“Great teams find a way to win on your off days, on your bad days. We capitalized on our three opportunities that we had,” said Roldan. “Defensively we were OK, but no one’s going to remember that. That’s the most important thing. You win the game and you celebrate and you’re happy – everybody doesn’t remember the final.

“It certainly wasn’t our plan. The whole playoffs, I feel like, we were down possession. And we played three games at home – that’s unlike Seattle, right? And the fact of the matter is, we won those games, we found ways to win. And that’s what makes this team so special, we played in many different ways throughout the year and in the postseason.”

Substitute Victor Rodriguez and masetro Nico Lodeiro combined for a moment of sublime quality to double the lead. Then Raul Ruidiaz showed the poaching qualities that made him a big-money midsummer acquisition from Morelia last year, and at 3-0 with injury time at hand, Hanauer finally felt comfortable enough to begin the celebrations.

When referee Allen Chapman’s final whistle finally sounded, most of the crowd were in no hurry to hit the exits, savoring their team’s on-field jubilation, which continued into a beer-soaked home locker room and well into the evening.

The moment of truth had been faced – “Our team, our club, we don’t operate in the realm of fear,” said an emotional Brian Schmetzer at his postgame press conference – and conquered. 

“It’s a pure – it’s a high, you can’t describe it,” said Frei, “to be able to celebrate it with 70,000 people and then everybody realizing the magnitude of such a moment. It’s amazing.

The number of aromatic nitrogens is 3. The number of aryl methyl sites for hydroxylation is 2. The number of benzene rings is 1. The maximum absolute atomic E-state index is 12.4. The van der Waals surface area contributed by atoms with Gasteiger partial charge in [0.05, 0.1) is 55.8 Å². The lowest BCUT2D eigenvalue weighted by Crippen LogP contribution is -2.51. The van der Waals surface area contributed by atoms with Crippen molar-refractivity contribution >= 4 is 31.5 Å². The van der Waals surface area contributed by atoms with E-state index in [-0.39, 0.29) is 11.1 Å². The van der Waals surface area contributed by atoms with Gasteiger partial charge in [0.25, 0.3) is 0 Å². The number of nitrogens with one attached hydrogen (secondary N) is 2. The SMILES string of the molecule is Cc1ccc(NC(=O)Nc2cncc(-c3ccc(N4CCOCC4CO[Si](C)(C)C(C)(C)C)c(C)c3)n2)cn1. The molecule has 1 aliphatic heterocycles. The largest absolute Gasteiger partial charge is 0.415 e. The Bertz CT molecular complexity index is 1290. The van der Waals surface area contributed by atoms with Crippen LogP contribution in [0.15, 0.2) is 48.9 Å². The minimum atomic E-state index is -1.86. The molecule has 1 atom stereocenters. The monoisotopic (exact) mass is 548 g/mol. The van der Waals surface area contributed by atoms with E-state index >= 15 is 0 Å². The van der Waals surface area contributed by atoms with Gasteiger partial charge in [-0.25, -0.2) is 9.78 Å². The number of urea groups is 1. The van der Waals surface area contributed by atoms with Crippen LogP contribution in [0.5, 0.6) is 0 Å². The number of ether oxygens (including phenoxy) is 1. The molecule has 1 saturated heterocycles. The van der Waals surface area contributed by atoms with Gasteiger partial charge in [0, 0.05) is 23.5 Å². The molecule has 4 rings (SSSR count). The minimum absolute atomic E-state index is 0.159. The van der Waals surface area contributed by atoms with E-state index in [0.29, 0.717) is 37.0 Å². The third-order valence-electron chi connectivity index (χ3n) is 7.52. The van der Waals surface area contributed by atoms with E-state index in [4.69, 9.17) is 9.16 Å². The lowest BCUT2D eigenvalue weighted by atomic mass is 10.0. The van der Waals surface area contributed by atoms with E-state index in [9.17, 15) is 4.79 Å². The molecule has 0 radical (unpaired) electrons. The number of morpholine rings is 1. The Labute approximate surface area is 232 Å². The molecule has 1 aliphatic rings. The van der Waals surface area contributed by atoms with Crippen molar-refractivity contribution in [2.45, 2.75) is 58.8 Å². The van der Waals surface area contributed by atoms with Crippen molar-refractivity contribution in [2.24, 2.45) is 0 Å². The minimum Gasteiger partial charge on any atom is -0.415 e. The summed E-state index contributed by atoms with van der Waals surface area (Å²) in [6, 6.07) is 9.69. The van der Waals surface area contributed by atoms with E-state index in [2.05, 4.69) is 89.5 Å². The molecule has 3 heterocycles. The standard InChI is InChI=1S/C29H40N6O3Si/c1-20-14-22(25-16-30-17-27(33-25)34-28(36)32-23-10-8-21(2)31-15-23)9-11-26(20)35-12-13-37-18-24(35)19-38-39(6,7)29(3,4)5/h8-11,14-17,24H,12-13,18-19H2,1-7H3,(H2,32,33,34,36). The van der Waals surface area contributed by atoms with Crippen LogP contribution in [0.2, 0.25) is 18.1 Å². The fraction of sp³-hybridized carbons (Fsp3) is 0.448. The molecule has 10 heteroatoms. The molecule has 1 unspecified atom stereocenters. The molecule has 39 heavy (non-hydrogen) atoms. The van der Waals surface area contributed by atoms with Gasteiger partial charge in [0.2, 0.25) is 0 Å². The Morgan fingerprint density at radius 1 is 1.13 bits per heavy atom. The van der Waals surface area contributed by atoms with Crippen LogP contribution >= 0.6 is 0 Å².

“Not [just] winning the trophy, but for winning it at home with our fans and having that positivity, that joyous moment that you can share with everybody,” he added, “to be able to do it at home and let them enjoy it, I think is probably the biggest gift that we can give and they so deserve it.”

Before Sunday’s final Dave Clark, founder of and currently a writer with, provided some perspective on this moment for Soccer in Seattle. 

“It's a huge leap forward. I mean, 20 years ago I was the dorky soccer dude at a sports radio station that got mocked. And now, the sports radio stations, the morning TV, they're forced to cover the Sounders because it's that big of a cultural moment,” he said. “The green that's been on buildings and ferries and bridges, not just in Seattle but throughout the region, it's been impressive. Kind of like nerd culture has become pop culture, the Sounders are pop culture in Seattle. There are other markets where that's true, but not a lot of them, at this scale.

“The Sounders in 2009 thought they'd have 12,000 season tickets and 20,000 per match. And now they're at 36,000 season tickets, 40,000 per match and 70,000-plus for an MLS Cup. The numbers are proving that soccer isn’t an outsider’s game. It’s just a game.”

The celebrations will roll on, perhaps even continuously, through Tuesday’s victory parade. And a wider Sounders community that has already changed the paradigm for North American soccer over the past decade has another high-water mark to point to, a euphoric new measuring stick that might just help push the game forward yet again.